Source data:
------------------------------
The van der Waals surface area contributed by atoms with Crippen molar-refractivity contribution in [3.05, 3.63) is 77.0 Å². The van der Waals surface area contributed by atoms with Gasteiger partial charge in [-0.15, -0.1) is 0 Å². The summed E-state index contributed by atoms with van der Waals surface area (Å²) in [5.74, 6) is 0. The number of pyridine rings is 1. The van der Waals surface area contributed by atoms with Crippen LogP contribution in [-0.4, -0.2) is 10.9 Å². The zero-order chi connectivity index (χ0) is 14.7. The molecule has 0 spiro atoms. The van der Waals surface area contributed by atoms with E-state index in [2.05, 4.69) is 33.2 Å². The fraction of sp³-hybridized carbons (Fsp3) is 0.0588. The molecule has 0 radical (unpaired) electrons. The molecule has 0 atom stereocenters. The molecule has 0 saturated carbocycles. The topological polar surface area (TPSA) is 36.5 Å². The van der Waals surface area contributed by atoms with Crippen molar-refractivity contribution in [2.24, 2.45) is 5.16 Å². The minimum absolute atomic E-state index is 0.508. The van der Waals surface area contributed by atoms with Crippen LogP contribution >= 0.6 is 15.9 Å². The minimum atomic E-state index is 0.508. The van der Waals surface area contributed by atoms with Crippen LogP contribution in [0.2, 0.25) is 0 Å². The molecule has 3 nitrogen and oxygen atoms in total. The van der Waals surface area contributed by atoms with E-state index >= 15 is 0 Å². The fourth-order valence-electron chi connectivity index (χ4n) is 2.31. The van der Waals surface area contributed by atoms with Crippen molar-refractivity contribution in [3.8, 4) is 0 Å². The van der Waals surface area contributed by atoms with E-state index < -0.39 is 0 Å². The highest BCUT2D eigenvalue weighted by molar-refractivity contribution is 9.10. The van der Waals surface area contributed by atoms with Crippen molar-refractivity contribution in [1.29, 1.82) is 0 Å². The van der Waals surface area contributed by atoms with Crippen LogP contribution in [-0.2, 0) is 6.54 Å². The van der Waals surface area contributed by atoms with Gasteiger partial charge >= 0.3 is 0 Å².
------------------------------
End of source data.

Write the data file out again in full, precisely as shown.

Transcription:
The van der Waals surface area contributed by atoms with Crippen molar-refractivity contribution in [3.05, 3.63) is 77.0 Å². The van der Waals surface area contributed by atoms with Gasteiger partial charge in [-0.15, -0.1) is 0 Å². The summed E-state index contributed by atoms with van der Waals surface area (Å²) in [5.74, 6) is 0. The number of pyridine rings is 1. The van der Waals surface area contributed by atoms with Crippen LogP contribution in [-0.4, -0.2) is 10.9 Å². The zero-order chi connectivity index (χ0) is 14.7. The molecule has 0 spiro atoms. The van der Waals surface area contributed by atoms with E-state index in [2.05, 4.69) is 33.2 Å². The fraction of sp³-hybridized carbons (Fsp3) is 0.0588. The molecule has 0 radical (unpaired) electrons. The molecule has 0 atom stereocenters. The molecule has 0 saturated carbocycles. The topological polar surface area (TPSA) is 36.5 Å². The van der Waals surface area contributed by atoms with Crippen molar-refractivity contribution in [2.24, 2.45) is 5.16 Å². The minimum absolute atomic E-state index is 0.508. The van der Waals surface area contributed by atoms with Crippen LogP contribution >= 0.6 is 15.9 Å². The minimum atomic E-state index is 0.508. The van der Waals surface area contributed by atoms with Crippen LogP contribution in [0.2, 0.25) is 0 Å². The molecule has 3 nitrogen and oxygen atoms in total. The van der Waals surface area contributed by atoms with E-state index >= 15 is 0 Å². The fourth-order valence-electron chi connectivity index (χ4n) is 2.31. The van der Waals surface area contributed by atoms with Crippen molar-refractivity contribution in [3.8, 4) is 0 Å². The van der Waals surface area contributed by atoms with E-state index < -0.39 is 0 Å². The highest BCUT2D eigenvalue weighted by molar-refractivity contribution is 9.10. The van der Waals surface area contributed by atoms with Crippen molar-refractivity contribution in [1.29, 1.82) is 0 Å². The van der Waals surface area contributed by atoms with Crippen LogP contribution in [-0.2, 0) is 6.54 Å². The van der Waals surface area contributed by atoms with Gasteiger partial charge >= 0.3 is 0 Å².